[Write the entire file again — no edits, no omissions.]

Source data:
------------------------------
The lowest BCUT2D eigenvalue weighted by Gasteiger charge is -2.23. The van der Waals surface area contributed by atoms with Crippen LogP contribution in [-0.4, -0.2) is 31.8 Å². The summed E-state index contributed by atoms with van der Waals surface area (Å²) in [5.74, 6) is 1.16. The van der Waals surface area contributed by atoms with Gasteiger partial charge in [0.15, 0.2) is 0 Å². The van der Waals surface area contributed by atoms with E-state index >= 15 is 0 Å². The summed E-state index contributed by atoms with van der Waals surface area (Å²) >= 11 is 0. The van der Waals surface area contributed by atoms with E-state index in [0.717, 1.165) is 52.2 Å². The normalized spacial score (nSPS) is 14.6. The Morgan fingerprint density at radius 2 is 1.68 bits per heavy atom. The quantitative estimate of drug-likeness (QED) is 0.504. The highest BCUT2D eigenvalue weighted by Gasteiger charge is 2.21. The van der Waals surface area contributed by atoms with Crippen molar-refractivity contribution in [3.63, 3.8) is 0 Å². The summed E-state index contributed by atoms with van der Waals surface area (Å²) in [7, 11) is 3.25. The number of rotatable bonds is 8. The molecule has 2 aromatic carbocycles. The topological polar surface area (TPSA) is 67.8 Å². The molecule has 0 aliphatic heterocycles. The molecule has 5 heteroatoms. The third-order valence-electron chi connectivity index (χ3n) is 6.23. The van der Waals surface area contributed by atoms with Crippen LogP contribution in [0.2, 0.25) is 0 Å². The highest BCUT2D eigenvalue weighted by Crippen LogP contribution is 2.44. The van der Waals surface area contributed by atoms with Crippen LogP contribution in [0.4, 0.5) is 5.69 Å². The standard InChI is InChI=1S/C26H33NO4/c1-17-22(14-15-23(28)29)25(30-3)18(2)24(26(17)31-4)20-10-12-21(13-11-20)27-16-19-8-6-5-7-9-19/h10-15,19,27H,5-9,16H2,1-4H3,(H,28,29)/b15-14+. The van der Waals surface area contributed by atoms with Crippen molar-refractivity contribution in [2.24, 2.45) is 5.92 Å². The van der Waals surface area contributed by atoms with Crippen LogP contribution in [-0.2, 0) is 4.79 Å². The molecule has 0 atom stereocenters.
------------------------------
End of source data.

The lowest BCUT2D eigenvalue weighted by Gasteiger charge is -2.23. The van der Waals surface area contributed by atoms with Crippen LogP contribution in [-0.4, -0.2) is 31.8 Å². The summed E-state index contributed by atoms with van der Waals surface area (Å²) in [5.74, 6) is 1.16. The van der Waals surface area contributed by atoms with Gasteiger partial charge in [0.15, 0.2) is 0 Å². The van der Waals surface area contributed by atoms with E-state index >= 15 is 0 Å². The summed E-state index contributed by atoms with van der Waals surface area (Å²) >= 11 is 0. The van der Waals surface area contributed by atoms with E-state index in [0.717, 1.165) is 52.2 Å². The normalized spacial score (nSPS) is 14.6. The Morgan fingerprint density at radius 2 is 1.68 bits per heavy atom. The quantitative estimate of drug-likeness (QED) is 0.504. The highest BCUT2D eigenvalue weighted by Gasteiger charge is 2.21. The van der Waals surface area contributed by atoms with Crippen molar-refractivity contribution in [3.63, 3.8) is 0 Å². The summed E-state index contributed by atoms with van der Waals surface area (Å²) in [7, 11) is 3.25. The number of rotatable bonds is 8. The molecule has 2 aromatic carbocycles. The topological polar surface area (TPSA) is 67.8 Å². The molecule has 0 aliphatic heterocycles. The molecule has 5 heteroatoms. The third-order valence-electron chi connectivity index (χ3n) is 6.23. The van der Waals surface area contributed by atoms with Crippen LogP contribution in [0.2, 0.25) is 0 Å². The highest BCUT2D eigenvalue weighted by Crippen LogP contribution is 2.44. The van der Waals surface area contributed by atoms with Crippen LogP contribution in [0.4, 0.5) is 5.69 Å². The standard InChI is InChI=1S/C26H33NO4/c1-17-22(14-15-23(28)29)25(30-3)18(2)24(26(17)31-4)20-10-12-21(13-11-20)27-16-19-8-6-5-7-9-19/h10-15,19,27H,5-9,16H2,1-4H3,(H,28,29)/b15-14+. The van der Waals surface area contributed by atoms with Crippen molar-refractivity contribution in [2.24, 2.45) is 5.92 Å². The van der Waals surface area contributed by atoms with Crippen LogP contribution in [-0.2, 0) is 4.79 Å². The molecule has 0 atom stereocenters.